Transportation | Ecotrope

Bike Sharing's Environmental Track Record

Ecotrope | Dec. 14, 2012 1:14 a.m. | Updated: Feb. 19, 2013 1:28 p.m.

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View The Bike-sharing World Map in a larger map

This week, Portland contracted with Alta Bicycle Shares to launch a bike sharing system in the city.

The idea is to create an affordable and convenient form of public transportation, and one of its goals is to reduce car trips and help the city cut greenhouse gas emissions by allowing more people to bike and take public transit instead of driving.

What is bike sharing’s track record for achieving environmental goals? As you can see in the map above, there are quite a few bike share programs operating worldwide. Many have tried to show that bike sharing actually reduces car trips and the associated pollution.

According to Denver’s B-Cycle bike sharing program, a 4-mile bicycle trip keeps 15 pounds of pollutants out of the air that would have been emitted by a car driving the same distance.

But to prove the environmental benefits of bike sharing, you need to show that people are actually riding shared bikes on trips that they would have taken by car.

Alta Bicycle Share also runs the Capital Bike Share program in Washington, D.C., which has logged more than 2 million trips since 2010.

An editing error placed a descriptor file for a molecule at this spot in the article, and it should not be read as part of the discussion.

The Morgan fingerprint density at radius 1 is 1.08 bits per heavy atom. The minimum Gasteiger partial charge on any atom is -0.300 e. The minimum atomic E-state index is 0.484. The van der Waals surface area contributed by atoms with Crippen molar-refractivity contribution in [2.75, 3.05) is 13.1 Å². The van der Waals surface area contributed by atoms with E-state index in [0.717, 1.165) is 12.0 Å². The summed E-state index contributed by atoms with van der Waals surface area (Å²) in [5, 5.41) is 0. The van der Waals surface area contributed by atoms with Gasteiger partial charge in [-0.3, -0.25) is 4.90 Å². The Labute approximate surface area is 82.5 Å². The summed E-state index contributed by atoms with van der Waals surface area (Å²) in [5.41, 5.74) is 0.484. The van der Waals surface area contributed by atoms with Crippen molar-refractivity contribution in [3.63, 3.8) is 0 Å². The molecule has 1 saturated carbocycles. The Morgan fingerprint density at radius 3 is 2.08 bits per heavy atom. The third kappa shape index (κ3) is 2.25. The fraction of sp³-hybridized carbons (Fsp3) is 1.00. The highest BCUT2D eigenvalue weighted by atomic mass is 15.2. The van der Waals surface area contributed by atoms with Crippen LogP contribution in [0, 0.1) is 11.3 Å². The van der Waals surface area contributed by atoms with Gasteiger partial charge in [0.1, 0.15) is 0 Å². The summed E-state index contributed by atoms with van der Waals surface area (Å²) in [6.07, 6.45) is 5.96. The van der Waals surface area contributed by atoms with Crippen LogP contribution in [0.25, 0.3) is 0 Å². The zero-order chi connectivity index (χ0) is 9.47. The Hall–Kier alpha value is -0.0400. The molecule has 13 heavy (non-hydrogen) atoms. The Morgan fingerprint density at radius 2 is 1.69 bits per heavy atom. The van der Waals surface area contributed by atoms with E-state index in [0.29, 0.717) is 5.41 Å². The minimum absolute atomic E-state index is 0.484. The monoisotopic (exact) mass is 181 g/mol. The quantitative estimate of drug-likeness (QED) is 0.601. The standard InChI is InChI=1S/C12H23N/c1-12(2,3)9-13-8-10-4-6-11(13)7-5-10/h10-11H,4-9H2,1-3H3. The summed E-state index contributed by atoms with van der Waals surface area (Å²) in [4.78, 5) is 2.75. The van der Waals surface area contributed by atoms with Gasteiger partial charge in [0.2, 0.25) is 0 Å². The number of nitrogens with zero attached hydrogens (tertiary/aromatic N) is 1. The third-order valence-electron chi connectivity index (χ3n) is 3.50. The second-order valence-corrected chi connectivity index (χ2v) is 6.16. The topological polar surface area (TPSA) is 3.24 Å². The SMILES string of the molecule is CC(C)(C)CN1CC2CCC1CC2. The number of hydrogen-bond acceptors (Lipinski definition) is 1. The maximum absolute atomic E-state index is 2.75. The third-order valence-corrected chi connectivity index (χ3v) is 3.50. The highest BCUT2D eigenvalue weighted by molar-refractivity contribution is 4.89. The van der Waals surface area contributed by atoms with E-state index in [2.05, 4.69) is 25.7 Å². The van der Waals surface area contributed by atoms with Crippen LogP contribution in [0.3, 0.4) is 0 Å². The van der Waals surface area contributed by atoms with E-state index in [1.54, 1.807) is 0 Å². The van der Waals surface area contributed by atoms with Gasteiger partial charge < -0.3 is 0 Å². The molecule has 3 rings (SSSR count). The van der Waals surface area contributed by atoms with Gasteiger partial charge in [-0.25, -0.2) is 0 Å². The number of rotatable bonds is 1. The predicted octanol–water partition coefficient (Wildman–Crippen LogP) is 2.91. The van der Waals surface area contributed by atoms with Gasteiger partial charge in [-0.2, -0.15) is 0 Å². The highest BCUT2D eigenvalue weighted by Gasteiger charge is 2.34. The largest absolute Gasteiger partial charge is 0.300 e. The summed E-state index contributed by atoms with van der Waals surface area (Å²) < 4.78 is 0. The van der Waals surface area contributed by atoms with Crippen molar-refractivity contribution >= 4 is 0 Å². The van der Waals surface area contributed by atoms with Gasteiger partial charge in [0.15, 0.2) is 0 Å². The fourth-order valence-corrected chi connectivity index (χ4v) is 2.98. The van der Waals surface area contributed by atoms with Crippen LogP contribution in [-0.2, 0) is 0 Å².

Alta Bicycle Share also runs the Capital Bike Share program in Washington, D.C., which has logged more than 2 million trips since 2010.

A survey of Washington, D.C.’s Capital Bikeshare members showed the program replaced a total of 5 million driving miles in 2011.

Members on average reported driving 523 fewer miles per year, avoiding the equivalent of 487.7 pounds of carbon dioxide.

A survey of riders in Denver revealed 43 percent of B-Cycle rides replaced car trips, which avoids burning 15,868 gallons of gasoline and emitting 312,121 pounds of carbon.

A survey of Minneapolis’ Nice Ride members found 20 percent of the trips taken by bike would otherwise have been taken by car.

And a report on bike share opportunities in New York City noted that bike sharing in Lyon, France, shifted 1,000 car trips to bicycles every day and that 7 percent of the trips people take on Lyon’s shared bikes would have otherwise been made by car.

Earlier this month, Capital Bikeshare released a plan to grade the effectiveness of its program. It will look at will the ratio of bikeshare miles traveled to vehicle miles traveled over time to gauge whether bike sharing has actually reduced the overall miles traveled in cars.

They haven’t crunched the numbers yet, but it will be a good stat to check in on as Portland’s bike share program gets off the ground.

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